Select Committee on Defence Minutes of Evidence

Examination of witnesses (Questions 360 - 379)



  360. Sure.
  (Vice Admiral Sir Alan West) Indeed, I think the first package that NATO put together, whilst there was an enabling part to it, in other words to ensure our aircraft were not shot down so hitting IADs and all these sorts of things, part of it was very much "let us not do anything too unpleasant straight away because we do not want to fight, we do not want lots of people being killed, let us give him the chance of backing out". It was quite clear very quickly that was not the case and then we got all the information about clearing people out and it became a very difficult situation.

  361. That reflects really into the next point I want to raise, whether your advice to the Chief of the Defence Staff reflected that it was likely to be short?
  (Vice Admiral Sir Alan West) No, ***.

  362. Right.
  (Vice Admiral Sir Alan West) Also, we were reporting across our whole intelligence community that he might well dig in and not respond to these attacks.

  363. Overall on this point—my last point on this air campaign strategy—are you happy that the information you gave to the Chief of Defence Staff was accurate, mainly accurate?
  (Vice Admiral Sir Alan West) Yes, I am. In fact, I set up some new structures in terms of infrastructures, support and things, having taken over *** and I felt that worked well. My people did some really, really good work. They worked amazingly long hours. In terms of the accuracy of the data they produced, there were no UK targets that were attacked where we found that it had killed civilians unnecessarily because we hit the wrong things. We were very, very precise about that and I was very pleased with what they produced. I think it was sound advice.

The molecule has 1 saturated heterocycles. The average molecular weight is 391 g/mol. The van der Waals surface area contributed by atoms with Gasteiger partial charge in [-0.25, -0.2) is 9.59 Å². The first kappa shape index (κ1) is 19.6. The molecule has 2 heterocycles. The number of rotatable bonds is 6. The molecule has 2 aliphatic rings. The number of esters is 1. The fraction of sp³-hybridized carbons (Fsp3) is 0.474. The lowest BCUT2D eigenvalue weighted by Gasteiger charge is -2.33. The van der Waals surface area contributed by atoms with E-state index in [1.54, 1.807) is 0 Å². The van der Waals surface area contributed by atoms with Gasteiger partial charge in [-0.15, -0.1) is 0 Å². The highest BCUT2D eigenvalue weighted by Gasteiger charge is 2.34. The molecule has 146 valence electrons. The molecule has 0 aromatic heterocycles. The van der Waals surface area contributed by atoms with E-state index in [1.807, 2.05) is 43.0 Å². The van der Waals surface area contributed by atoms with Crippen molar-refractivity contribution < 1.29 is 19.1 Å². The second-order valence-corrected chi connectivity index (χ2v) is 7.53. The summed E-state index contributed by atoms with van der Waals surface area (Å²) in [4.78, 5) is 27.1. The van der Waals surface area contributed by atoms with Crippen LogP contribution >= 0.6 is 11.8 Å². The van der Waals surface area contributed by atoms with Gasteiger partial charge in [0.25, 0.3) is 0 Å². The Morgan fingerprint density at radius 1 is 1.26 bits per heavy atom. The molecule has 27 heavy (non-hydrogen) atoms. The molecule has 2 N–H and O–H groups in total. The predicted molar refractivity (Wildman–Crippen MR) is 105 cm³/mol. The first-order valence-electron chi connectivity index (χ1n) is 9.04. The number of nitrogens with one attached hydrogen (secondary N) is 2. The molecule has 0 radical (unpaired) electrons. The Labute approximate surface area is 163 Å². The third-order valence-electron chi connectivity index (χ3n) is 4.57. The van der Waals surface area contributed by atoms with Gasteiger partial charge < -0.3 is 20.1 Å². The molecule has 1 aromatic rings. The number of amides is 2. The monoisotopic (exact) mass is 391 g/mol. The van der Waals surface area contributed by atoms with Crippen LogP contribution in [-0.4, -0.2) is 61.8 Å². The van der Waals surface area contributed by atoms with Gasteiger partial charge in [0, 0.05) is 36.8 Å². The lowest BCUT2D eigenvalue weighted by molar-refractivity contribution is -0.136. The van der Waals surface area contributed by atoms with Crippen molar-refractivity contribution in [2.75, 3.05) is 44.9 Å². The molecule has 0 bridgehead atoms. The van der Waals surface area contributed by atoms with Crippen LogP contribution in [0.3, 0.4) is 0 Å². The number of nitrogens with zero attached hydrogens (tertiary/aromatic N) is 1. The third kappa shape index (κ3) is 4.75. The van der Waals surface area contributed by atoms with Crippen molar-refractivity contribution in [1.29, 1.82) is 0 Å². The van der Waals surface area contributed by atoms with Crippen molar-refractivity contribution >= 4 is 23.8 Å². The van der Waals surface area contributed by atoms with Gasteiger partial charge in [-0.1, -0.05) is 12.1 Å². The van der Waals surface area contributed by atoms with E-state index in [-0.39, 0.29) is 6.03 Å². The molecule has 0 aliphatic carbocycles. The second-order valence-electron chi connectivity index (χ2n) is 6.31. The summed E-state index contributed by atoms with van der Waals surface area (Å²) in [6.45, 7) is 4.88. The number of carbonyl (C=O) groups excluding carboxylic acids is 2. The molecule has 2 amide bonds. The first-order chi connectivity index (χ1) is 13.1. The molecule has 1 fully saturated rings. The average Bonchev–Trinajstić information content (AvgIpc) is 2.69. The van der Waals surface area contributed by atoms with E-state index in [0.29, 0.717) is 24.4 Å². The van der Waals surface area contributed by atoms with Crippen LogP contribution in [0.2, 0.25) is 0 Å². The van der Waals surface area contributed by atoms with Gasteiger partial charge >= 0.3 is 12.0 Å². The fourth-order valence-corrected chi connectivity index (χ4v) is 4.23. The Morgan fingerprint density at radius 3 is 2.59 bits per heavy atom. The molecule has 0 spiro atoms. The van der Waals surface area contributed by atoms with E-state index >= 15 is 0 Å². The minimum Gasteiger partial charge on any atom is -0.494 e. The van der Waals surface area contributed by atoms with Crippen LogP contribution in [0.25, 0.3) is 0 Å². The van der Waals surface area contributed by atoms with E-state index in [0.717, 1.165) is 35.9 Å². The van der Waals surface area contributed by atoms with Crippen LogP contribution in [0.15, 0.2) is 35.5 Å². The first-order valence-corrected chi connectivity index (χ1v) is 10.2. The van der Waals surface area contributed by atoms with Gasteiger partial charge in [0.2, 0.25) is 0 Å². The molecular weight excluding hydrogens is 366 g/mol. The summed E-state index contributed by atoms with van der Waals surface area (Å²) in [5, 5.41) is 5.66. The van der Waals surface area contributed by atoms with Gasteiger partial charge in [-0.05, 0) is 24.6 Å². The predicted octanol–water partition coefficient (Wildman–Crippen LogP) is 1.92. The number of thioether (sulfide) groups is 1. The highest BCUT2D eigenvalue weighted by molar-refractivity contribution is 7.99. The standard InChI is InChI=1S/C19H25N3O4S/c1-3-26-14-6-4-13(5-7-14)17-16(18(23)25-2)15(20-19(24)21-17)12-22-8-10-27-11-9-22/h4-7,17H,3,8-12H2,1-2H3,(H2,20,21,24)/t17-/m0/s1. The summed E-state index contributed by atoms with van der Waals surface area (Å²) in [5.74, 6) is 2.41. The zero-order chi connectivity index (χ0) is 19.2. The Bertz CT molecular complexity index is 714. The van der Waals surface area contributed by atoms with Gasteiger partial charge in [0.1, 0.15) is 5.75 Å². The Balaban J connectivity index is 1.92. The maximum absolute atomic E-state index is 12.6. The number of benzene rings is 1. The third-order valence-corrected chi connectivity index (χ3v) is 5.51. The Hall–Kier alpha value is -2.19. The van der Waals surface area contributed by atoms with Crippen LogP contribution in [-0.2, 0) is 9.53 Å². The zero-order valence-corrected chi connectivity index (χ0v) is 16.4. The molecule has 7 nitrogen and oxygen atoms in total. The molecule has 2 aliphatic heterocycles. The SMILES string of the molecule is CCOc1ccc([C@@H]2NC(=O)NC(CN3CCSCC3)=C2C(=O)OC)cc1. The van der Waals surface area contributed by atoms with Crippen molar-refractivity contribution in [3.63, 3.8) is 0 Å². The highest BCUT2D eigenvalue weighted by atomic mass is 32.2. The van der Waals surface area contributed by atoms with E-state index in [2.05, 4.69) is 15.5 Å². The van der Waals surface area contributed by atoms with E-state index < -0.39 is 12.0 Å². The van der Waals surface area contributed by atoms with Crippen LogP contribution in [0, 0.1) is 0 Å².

364. Would it be within your Department's competence to ascertain attitudes of public opinion, particularly in Belgrade, how long could they withstand bombing, or was that somebody else's watch?
  (Vice Admiral Sir Alan West) No, we did that. I think it was quite interesting. ***. Almost inevitably if you start bombing someone the first reaction, very often, is that the public opinion swings very much in support. We predicted that was likely to happen. It happened in London during the Blitz and it happened in Germany in the Second World War until it got really, really bad in 1945 by which time there were other factors. We predicted that was likely and indeed we saw that soon. Then, as things went on, one began to see people getting a bit fed up with things and saying "I do not really like this very much, what the hell are you doing anyway" so one saw a slight swing in that public opinion, particularly when they started getting bits of our media, getting exposure to some of that. There is no doubt that Milosevic controlled his media very, very tightly, he still does. When they started getting some exposure to some of our media they thought it was not quite as clear cut. Some people in Serbia started being a little bit more unhappy about what was going on.

  365. What about those countries which maintained a diplomatic presence in Belgrade, did we plug into that?
  (Vice Admiral Sir Alan West) We used our normal sources. We got intelligence from our normal sources.
  (Mr Hatfield) Chairman, actually there was quite a lot available through relatively open sources on that.

  366. Sure.
  (Mr Hatfield) Both of us were contributing to an inter-departmental assessment in this area in particular. It was not specifically defence or military sources that were the key factors in relation to that issue.

  367. It would be interested to know—maybe you do know—what the assessment was of how long our public opinions would withstand the campaign. There were a lot of sources he could look at which would certainly encourage him to say "If I brazen this out these buggers will give up before I do". I think there was a very strong case that was the assessment he was using.
  (Vice Admiral Sir Alan West) *** he felt his strong card was that NATO would not stay together.